OHIO STATE, October 28, 2017 —No. 2 Penn State jumped out to a 7-0 lead against No. 6 Ohio in The Horseshoe when Saquon Barkley ran the kickoff back for 97 yards for a TD, and they never looked back. Until the fourth quarter, anyway. The Nittany Lions led 35-20 entering the final 15 minutes, but were outscored by the Buckeyes 19-3 in the final 11 minutes and 5 seconds. Ohio State’s J.T. Barrett threw a 16-yard TD pass to Marcus Baugh in the final 1:48 to win, 39-38. Those 108 seconds were the only time Ohio State led the entire day.

MICHIGAN STATE, November 4, 2017 —No. 7 Penn State battled back from a 21-14 third-quarter deficit, a three-plus hours weather delay and the lingering disappointment of falling to Ohio State (see above) to lead 24-21 entering the fourth quarter in East Lansing. But No. 24 MSU’s Matt Coghlin hit a 32-yard field goal with 10:56 remaining, then nailed 34-yarder as time expired to knock off the Nittany Lions, 27-24.

OHIO STATE, September 29, 2018 —You know the story, but are likely trying to white it out: No. 9 Penn State trailed No. 4 Ohio State 14-13 entering the fourth quarter, but scored two TDs in 262 seconds to take a 26-21 Penn State lead with 8 minutes left in the game. Ohio State roared back, scoring TDs at the 6:42 and 2:03 marks to take the lead, 27-26, and ultimately win the game by that score.

All told, Penn State was outscored 55-16 in the final quarter of those four games combined, against USC (17-0), Ohio State (19-3), Michigan State (6-0) and Ohio State (13-13 on Saturday), yet trailed for less than 4 minutes of the 60 combined minutes of play.

In the other 28 games — from the 2016 season-opener through last week’s win at Illinois — Penn State outscored the opposition 341-140 in the final quarter and overtime.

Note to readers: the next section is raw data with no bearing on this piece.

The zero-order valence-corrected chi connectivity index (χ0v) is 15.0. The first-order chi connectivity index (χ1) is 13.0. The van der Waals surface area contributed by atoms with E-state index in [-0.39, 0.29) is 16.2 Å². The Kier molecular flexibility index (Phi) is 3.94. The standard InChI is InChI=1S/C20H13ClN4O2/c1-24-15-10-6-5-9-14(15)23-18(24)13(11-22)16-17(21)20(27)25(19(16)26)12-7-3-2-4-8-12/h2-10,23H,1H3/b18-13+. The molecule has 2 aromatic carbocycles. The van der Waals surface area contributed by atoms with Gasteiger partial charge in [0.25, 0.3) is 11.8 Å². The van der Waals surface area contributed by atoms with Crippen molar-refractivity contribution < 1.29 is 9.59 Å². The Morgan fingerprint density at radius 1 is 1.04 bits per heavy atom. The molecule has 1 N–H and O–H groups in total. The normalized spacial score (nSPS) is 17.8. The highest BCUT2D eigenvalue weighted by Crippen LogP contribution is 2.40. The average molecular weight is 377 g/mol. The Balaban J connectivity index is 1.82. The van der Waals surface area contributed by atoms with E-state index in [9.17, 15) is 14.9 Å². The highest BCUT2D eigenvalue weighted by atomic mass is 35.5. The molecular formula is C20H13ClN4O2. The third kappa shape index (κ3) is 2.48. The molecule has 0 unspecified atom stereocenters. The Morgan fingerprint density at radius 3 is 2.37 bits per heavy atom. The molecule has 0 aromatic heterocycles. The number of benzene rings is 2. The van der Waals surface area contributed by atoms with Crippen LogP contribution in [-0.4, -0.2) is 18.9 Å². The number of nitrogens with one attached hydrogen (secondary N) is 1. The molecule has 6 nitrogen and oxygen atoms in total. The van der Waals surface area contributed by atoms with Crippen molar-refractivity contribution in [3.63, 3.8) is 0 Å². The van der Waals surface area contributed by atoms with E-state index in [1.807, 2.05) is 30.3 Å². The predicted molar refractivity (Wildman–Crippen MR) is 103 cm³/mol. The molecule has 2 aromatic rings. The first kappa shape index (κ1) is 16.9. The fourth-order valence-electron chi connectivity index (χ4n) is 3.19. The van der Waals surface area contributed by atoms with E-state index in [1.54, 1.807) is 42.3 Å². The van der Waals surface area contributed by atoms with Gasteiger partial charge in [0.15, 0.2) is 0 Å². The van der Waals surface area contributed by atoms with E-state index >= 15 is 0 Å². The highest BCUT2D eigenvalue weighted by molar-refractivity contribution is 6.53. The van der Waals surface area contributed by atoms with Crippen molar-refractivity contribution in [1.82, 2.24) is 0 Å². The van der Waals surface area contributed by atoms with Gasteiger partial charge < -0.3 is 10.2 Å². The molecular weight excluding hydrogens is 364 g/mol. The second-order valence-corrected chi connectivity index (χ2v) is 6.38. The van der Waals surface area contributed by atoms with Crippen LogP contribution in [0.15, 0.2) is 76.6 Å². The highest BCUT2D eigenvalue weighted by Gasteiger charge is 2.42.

DODGING THE QUESTION

The question, of course, is, “What happened in the fourth quarter of those four losses?”

I tend to not blame the players. They got you there; now think of something.

This is where I’ll reintroduce Charlie Dressen.

Even though Dressen had one of baseball’s most celebrated lineups — with Roy Campanella and Pee Wee Reese, in addition to Robinson and Snider — the manager knew it was on his shoulders when it came to winning the game.

And, in the biggest games, the 5-foot-5 Dressen who also played quarterback for Decatur and Racine in the old NFL, would just miss it. Those Dodgers went to the World Series twice, losing in seven games to the Yankees in 1952 and in six games in 1953.

In 1951, Dressen’s late-game decision-making led to one of baseball’s most memorable moments.

In the final game of a three-game playoff against the hated New York Giants, the Dodgers led 4-2 in the ninth inning, but the Giants had two men on base. Dressen pulled starting pitcher Don Newcombe — who was 20-9 that season — and replaced him with Ralph Branca, opting for him instead of Carl Erskine.

It was the wrong call.

Branca came in and on his second pitch, the Giants’ batter Bobby Thomson hit a three-run homer for a 5-4 Giants win that propelled them to the World Series.

It was the “Shot Heard ’Round the World.”



Mike Poorman has covered Penn State football since 1979, and for StateCollege.com since the 2009 season. His column appears on Mondays and Fridays. Follow him on Twitter at http://twitter.com/PSUPoorman. His views and opinions do not necessarily reflect those of Penn State University.